New Silk Road still open for Taiwanese firms despite tensions, Beijing says
But President Tsai Ing-wen’s reluctance to recognise 1992 consensus is blamed for clouding other cross-strait economic opportunities
Beijing said Taiwan’s entry to a regional economic framework advocated by the mainland is being delayed by independence-leaning Taiwanese leader Tsai Ing-wen’s reluctance to explicitly recognise the 1992 consensus, but that the One Belt, One Road infrastructure initiative remained open to Taiwanese businesses.
The comments came amid a spat over armoured vehicles seized in Hong Kong last week en route from Taiwan to Singapore, fuelling new cross-strait tensions.
“Taiwan’s participation in regional economic integration is based on the 1992 consensus. We are willing to explore ways to incorporate cross-strait economic cooperation into regional economic development,” said Ma Xiaoguang, spokesman for the State Council’s Taiwan Affairs Office, on Wednesday.
“The cross-strait situation changed after Tsai became president. The mutual trust between Beijing and Taipei will be gone if the 1992 consensus cannot be upheld, and the institutionalisation of cross-strait economic cooperation will be delayed as well. It will adversely affect Taiwan’s accession to the RCEP [Regional Comprehensive Economic Partnership].
“As to the One Belt, One Road initiative, we have said repeatedly that we welcome Taiwan’s participation,” Ma said.
Ma also said that Tsai’s refusal to acknowledge the consensus unilaterally damaged the political groundwork of cross-strait peace, disrupted mutual communication and cooperation in various fields and hurt the fundamental interests of people living on both sides.
The 1992 consensus was a cross-strait agreement that there is only one China, but each side can have its own interpretation of what that means.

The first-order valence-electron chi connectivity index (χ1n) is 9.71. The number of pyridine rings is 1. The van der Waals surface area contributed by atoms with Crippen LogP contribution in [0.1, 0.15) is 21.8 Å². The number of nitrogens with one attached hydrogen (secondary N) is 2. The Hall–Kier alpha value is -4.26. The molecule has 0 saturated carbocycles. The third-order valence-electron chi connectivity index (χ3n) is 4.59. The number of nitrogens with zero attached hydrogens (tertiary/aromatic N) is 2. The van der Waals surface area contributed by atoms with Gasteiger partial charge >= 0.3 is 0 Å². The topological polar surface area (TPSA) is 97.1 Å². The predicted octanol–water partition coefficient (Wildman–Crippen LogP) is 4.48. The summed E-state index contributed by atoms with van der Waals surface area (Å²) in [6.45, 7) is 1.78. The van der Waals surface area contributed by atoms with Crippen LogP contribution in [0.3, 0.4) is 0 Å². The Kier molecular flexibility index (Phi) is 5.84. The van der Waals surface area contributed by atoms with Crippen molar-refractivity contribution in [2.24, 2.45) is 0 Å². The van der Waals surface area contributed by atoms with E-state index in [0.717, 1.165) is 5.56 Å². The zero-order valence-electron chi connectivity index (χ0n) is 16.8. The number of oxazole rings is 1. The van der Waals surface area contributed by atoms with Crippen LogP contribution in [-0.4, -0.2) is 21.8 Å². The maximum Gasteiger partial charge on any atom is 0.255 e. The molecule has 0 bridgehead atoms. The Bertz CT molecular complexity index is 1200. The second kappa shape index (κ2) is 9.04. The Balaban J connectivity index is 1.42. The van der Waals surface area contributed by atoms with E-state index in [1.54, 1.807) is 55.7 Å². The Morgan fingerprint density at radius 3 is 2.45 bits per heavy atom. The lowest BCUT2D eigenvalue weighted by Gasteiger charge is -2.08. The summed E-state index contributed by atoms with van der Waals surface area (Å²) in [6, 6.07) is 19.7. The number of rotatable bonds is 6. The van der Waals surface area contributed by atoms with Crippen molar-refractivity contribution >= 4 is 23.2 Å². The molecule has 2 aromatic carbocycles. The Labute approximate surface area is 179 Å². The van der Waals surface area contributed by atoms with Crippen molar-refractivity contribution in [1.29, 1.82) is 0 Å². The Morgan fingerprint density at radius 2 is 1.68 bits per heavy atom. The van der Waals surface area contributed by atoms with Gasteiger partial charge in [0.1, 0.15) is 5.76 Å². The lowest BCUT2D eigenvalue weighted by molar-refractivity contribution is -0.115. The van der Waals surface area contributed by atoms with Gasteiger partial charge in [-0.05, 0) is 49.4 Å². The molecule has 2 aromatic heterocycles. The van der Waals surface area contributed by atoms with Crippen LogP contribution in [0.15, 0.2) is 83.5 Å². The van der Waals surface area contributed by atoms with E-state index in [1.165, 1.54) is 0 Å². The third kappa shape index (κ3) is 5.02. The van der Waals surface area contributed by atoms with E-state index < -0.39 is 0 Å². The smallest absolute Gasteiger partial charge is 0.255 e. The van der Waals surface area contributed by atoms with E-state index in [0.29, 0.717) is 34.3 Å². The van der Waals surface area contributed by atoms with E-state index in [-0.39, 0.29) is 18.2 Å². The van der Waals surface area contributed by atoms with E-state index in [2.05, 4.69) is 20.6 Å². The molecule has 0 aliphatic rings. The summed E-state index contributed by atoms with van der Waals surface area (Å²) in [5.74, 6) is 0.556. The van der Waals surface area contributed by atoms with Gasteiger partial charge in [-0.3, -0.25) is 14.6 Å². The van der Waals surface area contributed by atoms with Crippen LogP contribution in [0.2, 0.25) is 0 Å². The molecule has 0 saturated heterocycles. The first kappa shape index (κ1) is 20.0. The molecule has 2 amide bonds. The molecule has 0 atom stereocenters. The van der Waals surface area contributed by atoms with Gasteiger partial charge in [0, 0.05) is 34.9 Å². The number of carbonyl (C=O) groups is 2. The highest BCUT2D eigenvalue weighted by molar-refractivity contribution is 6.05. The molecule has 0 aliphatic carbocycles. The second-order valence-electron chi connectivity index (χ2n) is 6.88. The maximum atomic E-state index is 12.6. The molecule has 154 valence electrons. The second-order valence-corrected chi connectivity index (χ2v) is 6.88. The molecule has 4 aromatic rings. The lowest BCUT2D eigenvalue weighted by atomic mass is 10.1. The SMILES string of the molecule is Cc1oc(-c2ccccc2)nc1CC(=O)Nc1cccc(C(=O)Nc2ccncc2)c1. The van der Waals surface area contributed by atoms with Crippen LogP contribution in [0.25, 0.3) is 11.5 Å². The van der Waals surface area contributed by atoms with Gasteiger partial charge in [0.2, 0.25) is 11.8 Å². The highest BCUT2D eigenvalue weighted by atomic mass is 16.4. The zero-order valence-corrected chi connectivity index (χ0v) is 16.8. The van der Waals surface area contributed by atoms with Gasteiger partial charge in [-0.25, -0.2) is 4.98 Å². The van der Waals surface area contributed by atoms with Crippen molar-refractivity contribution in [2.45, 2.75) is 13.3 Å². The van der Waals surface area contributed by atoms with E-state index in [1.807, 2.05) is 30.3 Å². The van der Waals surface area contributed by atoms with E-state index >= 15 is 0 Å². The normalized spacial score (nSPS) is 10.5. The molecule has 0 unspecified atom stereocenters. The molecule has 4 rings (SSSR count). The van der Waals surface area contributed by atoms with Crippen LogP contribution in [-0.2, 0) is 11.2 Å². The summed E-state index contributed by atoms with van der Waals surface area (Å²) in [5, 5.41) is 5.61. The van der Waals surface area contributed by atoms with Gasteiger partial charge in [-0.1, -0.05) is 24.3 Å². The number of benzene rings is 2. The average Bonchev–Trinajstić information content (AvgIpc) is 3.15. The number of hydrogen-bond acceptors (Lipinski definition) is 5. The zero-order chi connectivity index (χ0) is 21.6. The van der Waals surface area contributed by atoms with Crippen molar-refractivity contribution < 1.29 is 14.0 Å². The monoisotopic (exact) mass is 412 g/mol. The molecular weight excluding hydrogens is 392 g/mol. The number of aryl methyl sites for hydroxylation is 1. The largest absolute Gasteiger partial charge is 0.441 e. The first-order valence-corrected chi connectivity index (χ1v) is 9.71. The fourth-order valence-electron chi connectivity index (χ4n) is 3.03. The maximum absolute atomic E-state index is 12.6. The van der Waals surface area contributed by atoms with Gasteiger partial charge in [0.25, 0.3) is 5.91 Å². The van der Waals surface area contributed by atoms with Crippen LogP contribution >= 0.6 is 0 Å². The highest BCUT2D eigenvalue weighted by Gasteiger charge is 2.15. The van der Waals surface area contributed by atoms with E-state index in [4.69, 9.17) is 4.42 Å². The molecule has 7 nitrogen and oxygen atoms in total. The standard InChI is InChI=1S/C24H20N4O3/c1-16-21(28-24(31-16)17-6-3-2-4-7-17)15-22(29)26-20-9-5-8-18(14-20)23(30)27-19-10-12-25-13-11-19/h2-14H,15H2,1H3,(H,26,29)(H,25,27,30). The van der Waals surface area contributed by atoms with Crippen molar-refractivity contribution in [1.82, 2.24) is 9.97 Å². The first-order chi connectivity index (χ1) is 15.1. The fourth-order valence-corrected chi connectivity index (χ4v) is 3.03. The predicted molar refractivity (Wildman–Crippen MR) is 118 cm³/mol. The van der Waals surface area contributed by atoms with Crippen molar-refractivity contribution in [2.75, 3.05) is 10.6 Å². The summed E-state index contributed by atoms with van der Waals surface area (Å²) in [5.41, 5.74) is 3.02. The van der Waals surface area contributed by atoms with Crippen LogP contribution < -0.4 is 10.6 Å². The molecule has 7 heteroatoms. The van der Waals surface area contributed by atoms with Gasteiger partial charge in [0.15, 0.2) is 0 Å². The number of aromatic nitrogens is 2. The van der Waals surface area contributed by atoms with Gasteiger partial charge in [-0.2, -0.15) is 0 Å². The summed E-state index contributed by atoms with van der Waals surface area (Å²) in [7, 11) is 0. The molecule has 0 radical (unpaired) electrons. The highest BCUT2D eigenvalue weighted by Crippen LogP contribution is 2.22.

Concerning Taiwan’s coastguard staging a drill off Taiping Island in the South China Sea on Tuesday, Ma said both Taiwan and the mainland had the responsibility to protect territorial sovereignty.
Analysts say Beijing is now seizing the initiative to force Taiwan to recognise the 1992 consensus, given its huge regional economic leverage.
“If Taiwan wants to participate in the RCEP, it must have cordial relations with Beijing, so it cannot evade the 1992 consensus,” said Liu Xiangping, a Taiwan specialist at Nanjing University.
“Tsai will suffer if Taiwan’s economy does not develop, because the swing voters and voters who attach importance to economic growth will likely vote for others.” said Liu Jiayan, a Taiwan affairs analyst from the Chinese Academy of Social Sciences.
But the controversy over the 1992 consensus was likely to continue, said the former deputy head of Taiwan’s Mainland Affairs Council, Chang Hsien-yao, in Hong Kong on Tuesday.
He said that unlike Taiwan’s last independence-leaning president, Chen Shui-bian, “Tsai is not an opportunist. She sticks to ideals and never compromises.”
Chang said the “grey area” around the 1992 consensus was shrinking, which meant that if Beijing and Taipei did not overcome their impasse soon, it would become increasingly difficult to do so in the future.